Taylor Crenshaw, a senior product manager for the Milwaukee Tool Company, Brookfield, Wisconsin, says that getting out on the jobsite to have real discussions with contractors and users is what drives the company’s research and development of its newest tools. This user-focused research is what led them to discover a new way for contractors to strike-off concrete, level, and finish all with one tool. “Concrete workers need to be more efficient than most due to the time-sensitive material they’re working with,” he says. “Our goal was to make their work more productive.”
The company identified three key tools these users required every day and combined the functions of each into one easy-to-use solution. This new tool, called the REDSTICK™ Concrete Level, not only levels but it also screeds (strikes-off), and finishes (floats).
Concrete work such as sidewalks, driveways and curbs are almost always pitched to drain water. The two most standard pitches are 2% and 1%, which is indicated as an individual line on Milwaukee’s new level vial to easily find these measurements. Finishers are pretty good at estimating bubble distance from level but Milwaukee’s new tool makes this easy and accurate.
It is customary for a finisher to check the slope of their concrete as they are screeding. This task is easier by combining the level and the screed into one tool. Now finishers can check the pitch of their work as they are striking off the concrete.
Strike-offs are typically made from wood 2x4’s or aluminum or magnesium metals. Wood 2x4’s are 1-1/2 inches thick and finishers are used to the feel of that width in their hands (striking off concrete is an art and a skill that is developed over time, an especially good skill to have when there is no form to run the strike-off against). The problem with wood is that it’s heavy, it warps when it gets wet, and it’s hard to clean when concrete remains on it very long. Metal strike-boards are usually 2 inches thick (hollow in the center), are always straight as long as they aren’t abused, and their edges remain crisp so that good striking planes are easier to achieve and accurate. However a problem with metal boards is that at 2-inches in thickness they are more difficult and tiring to hold. Wood strike-boards are inexpensive while metal ones cost a lot more.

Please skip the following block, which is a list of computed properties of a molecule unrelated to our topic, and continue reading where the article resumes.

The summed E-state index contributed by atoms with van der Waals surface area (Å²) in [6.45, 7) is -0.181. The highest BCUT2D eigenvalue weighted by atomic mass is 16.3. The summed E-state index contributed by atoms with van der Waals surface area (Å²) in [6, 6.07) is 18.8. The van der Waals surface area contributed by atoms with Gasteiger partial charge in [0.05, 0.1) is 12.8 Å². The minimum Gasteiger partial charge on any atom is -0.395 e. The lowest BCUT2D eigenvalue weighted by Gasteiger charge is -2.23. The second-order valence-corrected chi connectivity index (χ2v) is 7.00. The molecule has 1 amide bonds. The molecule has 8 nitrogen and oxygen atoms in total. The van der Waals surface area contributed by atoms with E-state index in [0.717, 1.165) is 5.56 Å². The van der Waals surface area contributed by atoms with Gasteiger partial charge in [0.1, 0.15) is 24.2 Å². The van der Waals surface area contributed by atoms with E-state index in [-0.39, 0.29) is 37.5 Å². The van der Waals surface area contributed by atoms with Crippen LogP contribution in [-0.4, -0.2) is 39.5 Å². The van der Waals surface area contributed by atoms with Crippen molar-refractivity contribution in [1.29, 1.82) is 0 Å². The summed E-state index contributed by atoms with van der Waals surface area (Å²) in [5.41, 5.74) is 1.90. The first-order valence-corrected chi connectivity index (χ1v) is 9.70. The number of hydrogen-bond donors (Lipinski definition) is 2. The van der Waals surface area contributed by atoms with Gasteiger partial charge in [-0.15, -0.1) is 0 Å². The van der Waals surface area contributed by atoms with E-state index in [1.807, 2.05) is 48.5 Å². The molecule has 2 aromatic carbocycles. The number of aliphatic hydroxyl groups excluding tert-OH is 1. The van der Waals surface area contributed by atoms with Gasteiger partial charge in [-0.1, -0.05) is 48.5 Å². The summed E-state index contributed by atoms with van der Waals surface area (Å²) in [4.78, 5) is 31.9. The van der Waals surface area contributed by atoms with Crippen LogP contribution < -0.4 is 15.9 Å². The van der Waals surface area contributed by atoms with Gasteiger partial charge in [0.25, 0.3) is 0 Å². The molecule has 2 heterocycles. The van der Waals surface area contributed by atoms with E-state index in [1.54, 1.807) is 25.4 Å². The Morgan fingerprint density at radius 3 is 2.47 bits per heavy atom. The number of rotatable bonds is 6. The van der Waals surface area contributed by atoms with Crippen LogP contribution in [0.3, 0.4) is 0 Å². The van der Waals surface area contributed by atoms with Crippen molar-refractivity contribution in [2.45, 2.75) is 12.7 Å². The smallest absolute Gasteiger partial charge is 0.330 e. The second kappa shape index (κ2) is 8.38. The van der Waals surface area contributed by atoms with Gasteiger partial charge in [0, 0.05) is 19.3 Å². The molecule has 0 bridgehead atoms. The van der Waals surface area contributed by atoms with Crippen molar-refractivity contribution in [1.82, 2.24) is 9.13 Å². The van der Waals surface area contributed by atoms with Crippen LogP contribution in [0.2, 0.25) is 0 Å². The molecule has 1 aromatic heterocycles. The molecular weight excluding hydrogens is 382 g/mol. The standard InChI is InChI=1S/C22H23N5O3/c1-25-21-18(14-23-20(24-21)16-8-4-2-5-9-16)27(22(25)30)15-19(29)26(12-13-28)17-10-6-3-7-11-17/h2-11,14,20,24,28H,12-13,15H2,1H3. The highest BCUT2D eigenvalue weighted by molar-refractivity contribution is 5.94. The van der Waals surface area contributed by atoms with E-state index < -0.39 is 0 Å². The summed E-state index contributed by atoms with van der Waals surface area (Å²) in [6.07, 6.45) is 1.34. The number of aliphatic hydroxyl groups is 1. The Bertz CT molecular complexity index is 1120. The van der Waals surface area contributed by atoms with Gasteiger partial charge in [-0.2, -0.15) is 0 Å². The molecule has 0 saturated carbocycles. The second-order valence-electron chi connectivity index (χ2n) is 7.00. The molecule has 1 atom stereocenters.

Milwaukee’s new REDSTICK™ Concrete Level is “keyhole shaped.” The base of the concrete screed portion of the level is 2-inches thick, providing an ideal surface for striking off concrete. The top of the level is shaped to fit a person’s hand wrapping around it while the middle of the level is indented for fingers to comfortably grip. The frame of the level is made with magnesium which is overall much lighter. The plastic fittings on the level are made so that they are easy to wash concrete from.
Crenshaw says that one end of the concrete level has the typical square end but the other end of the tool has a rounded edge so that finishers can strike-off coved edges where horizontal concrete meets vertical concrete. The two-inch wide metal base can be angled slightly and moved back and forth across freshly struck-off work to provide a floated finish similar to that of a bull-float.
Milwaukee’s concrete level also works as a darby to strike-off concrete in difficult to reach small areas. Afterwards finishers can use it as a darby to float-finish the area in preparation for the final finish.
An all-in-one solution
Milwaukee’s intent was to introduce a solution that addressed three tools in one so that jobsite work could proceed more efficiently. Because there is a level on the tool that can be easily read, finishers can check for level or pitch while they are striking-off concrete, verifying their work to be sure it is correct as they proceed. Worker fatigue is less too because the tool is comfortable and light.
The REDSTICK™ Concrete Level was introduced in January of 2018 and comes in 2-, 4-, and 6-foot lengths. You can visit Milwaukee’s website www.milwaukeetool.com and search for “REDSTICK™ Concrete Level” to see the product and locate the store nearest to you where it can be purchased.